Photographing a Purposeful Blur
Photographers spend all of the time looking for suitable subjects, setting the controls to capture the best image, freezing all movement, angling for new perspectives, in short making sure than nothing goes wrong with the photo that they are about to record.
However, some images may appear as if something went wrong because they are a little blurred. This can sometimes be done on purpose. There are some occasions where the image may benefit from some blur. If the subject expresses an emotion or a state of mind like confusion or has a very rich and powerful color but the subject itself is not that powerful like a orange bouncing ball or the subject is full of color but the image as a whole does not seem to stand out, then perhaps blurring the shot intentionally may be more of a solution.
The images recorded this way may carry an air of impressionist art which is the actual purpose of this theme.
Of special interest are subjects that have an inherent strong color tone but by themselves are rather unimpressive. A field of green and tan tall grasses may not make a good photographic subject but if the image of this field is allowed to blur by the motion of the wind, they resulting product is an impressionist work of art. A flock of birds flying high in the sky all in unison and formation may not be an impressive photographic subject, but allowing a little blur in the recording stage creates a shape of "moving" lines and shapes which is sure to capture an audience's imagination.
A photograph of a fast speed bike if taken properly freezes the action and you will be able to see the entire subject quite clearly and very crisply, but if you want to represent a sense of "speed" in the scene, then allowing for a little blur will show most of the scene clearly but will trail some streaks of color. Images that include people depending on the foreground elements and the overall scene can be made to show an emotion when a little purposeful blur is added.
The amount of blur will determine how much of an impressionist piece the image turns out to be. Too much blur and the subject is lost within the scene, too little and it just seems to be a bad photograph. by adding just the right amount of blur the image becomes an in between sample; part subject part emotion.
You can use this technique to add an atmosphere of fun to the entire image where a static shot will just not be an attention grabber such as a shot of dogs running and frolicking amongst themselves. A stoic frozen shot can be just boring and uninteresting, but allow for a little blur and the interaction readily becomes apparent.
Place a toy in a moving platform such as a spinning wheel like the ones found at kid's parks, spin the wheel while you focus and capture the image of the toy, note that with this particular scene you will need to pan the subject; follow the subject/toy while you record the image. A static subject can be made more of a good shot with some intentional blurring as well as out of focus too. A string of light bulbs colored or just plain white ones seem to grow as if by magic when the image is slightly thrown out of focus and given some blur at the same time.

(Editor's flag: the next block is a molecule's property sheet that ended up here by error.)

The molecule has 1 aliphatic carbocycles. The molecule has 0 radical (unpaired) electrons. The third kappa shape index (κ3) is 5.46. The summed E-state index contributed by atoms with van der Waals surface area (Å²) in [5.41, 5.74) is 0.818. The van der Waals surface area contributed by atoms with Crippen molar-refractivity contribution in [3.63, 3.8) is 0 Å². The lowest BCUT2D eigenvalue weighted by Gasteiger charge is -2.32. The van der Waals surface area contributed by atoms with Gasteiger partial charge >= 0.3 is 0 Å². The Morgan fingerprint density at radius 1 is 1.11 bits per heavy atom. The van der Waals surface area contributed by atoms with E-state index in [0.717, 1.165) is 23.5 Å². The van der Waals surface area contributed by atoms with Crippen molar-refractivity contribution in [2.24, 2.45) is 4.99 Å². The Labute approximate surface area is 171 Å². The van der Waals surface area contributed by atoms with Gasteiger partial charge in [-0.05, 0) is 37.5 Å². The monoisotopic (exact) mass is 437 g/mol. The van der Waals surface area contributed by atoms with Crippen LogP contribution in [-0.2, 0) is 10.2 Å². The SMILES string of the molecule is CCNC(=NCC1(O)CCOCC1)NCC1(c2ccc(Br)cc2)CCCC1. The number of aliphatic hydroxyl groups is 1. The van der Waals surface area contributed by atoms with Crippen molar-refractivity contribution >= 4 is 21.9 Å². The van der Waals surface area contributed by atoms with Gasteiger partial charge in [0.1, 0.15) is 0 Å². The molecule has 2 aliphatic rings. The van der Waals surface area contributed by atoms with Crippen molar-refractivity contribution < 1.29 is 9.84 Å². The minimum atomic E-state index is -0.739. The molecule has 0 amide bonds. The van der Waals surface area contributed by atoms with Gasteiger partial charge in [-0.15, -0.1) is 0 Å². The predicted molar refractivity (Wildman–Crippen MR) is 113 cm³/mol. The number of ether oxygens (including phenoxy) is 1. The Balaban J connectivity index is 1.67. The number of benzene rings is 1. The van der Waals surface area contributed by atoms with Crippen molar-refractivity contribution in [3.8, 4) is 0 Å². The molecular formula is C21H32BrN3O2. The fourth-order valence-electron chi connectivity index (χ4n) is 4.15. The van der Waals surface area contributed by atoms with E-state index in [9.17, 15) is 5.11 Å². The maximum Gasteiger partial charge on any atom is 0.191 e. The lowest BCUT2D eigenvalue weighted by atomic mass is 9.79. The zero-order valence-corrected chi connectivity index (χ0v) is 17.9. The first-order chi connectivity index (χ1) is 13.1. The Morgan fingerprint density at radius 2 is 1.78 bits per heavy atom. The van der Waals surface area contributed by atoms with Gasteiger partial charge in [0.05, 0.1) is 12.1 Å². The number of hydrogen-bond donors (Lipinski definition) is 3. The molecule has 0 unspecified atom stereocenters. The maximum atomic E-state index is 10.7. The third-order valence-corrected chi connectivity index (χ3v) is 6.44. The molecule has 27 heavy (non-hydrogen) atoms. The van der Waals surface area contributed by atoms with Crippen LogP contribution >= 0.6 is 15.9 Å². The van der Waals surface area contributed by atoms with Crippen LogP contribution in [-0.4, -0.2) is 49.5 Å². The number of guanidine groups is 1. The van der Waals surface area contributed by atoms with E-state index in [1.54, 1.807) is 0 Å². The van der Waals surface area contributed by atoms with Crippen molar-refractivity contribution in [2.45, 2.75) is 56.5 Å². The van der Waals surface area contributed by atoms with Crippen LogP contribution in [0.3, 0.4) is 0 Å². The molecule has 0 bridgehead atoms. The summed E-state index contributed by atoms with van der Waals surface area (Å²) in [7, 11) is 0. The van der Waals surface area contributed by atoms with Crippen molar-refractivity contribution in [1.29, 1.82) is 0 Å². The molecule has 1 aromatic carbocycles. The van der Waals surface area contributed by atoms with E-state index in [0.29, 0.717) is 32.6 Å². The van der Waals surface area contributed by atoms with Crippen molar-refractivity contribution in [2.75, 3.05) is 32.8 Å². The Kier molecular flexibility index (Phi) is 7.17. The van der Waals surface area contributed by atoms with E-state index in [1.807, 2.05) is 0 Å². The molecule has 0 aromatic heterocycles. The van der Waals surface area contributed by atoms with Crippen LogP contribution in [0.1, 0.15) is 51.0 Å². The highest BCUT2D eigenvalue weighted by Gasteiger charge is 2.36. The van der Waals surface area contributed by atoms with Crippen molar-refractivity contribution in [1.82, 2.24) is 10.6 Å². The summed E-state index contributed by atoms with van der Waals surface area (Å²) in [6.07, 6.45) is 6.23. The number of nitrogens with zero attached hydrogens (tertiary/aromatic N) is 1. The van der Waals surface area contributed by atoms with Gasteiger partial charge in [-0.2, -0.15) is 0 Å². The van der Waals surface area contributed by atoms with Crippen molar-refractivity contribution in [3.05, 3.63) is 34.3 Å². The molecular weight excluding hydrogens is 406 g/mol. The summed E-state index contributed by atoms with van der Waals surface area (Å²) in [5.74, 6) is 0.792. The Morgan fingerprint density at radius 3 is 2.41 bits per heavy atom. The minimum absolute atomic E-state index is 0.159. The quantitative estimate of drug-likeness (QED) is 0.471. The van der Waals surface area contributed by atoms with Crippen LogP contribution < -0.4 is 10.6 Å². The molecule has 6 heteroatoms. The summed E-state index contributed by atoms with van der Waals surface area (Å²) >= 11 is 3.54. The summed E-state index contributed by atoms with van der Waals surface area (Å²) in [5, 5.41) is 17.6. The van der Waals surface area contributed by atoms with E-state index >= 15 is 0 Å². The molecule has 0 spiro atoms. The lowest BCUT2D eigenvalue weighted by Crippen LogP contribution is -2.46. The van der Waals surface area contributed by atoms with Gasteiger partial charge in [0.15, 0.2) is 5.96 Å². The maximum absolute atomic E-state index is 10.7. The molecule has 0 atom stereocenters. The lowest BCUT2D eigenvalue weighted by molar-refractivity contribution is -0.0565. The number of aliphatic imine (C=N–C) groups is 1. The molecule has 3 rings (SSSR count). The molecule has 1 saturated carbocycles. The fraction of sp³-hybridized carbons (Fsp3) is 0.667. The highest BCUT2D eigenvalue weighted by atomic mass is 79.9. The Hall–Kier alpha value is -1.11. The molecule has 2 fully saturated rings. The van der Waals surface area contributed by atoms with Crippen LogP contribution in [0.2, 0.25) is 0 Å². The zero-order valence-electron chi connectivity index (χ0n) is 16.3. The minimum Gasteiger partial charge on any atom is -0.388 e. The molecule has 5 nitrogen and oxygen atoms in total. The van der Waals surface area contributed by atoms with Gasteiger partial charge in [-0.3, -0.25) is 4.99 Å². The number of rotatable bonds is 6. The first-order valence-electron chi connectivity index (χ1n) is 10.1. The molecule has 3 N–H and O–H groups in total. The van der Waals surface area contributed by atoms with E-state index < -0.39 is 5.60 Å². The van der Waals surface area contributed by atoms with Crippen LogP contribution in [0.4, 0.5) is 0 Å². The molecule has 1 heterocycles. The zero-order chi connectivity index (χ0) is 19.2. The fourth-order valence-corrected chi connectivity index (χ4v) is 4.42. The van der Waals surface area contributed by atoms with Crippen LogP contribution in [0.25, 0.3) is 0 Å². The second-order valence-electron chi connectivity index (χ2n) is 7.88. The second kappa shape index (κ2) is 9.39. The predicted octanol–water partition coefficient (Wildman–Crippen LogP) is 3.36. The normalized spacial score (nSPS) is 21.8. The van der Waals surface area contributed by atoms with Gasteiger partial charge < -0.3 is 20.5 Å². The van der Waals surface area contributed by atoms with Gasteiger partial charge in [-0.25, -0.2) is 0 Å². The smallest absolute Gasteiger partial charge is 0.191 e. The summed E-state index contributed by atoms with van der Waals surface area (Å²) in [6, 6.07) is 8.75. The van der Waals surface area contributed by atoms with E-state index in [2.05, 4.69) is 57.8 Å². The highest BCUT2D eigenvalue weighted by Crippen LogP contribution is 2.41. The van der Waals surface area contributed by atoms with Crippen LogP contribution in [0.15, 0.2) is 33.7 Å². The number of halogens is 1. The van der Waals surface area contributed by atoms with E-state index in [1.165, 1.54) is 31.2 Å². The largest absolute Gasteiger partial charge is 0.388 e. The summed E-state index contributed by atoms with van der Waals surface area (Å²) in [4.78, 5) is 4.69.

Picture a young woman with a bright and colorful umbrella. By having the young lady be still while at the same time twirling the umbrella behind her gives the scene an interesting appeal.
Practice this technique on various subjects, try using different shutter speeds for each subject; for example if your camera settings recommends a speed of 125 then try one at 60.
This technique is not for everyone, any blur if the scene does not warrant it can turn a good image into a bad one. If you are interested in pursuing this style, make sure that you research the various techniques that are currently in use and browse through various samples.
It is always a good idea to capture one clear and crisp image and one slightly blurred, if one doesn't work then perhaps the other one will.
Avail yourself of some impressionist readings and sample images too to gather a basic understanding of what this art styles composes. Also worth noting is that this technique works on static and fluid subjects but it's better suited for subjects on the move or you will have to be the originator of the movement.
This technique is also very similar to using a shallow dept of field, shifting the focus while recording an image and others, so it should be used judiciously and only when you can record an image that will appear better blurred than static.
- 45 Beautiful Motion Blur Photos | Smashing Magazine
Photos taken with a camera do not represent a single moment of time. Due to technological constraints these shots stand for some scene over a brief period of time. This time frame depends on the camera's shutter speed. In motion blur, any object movi
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© 2011 Luis E Gonzalez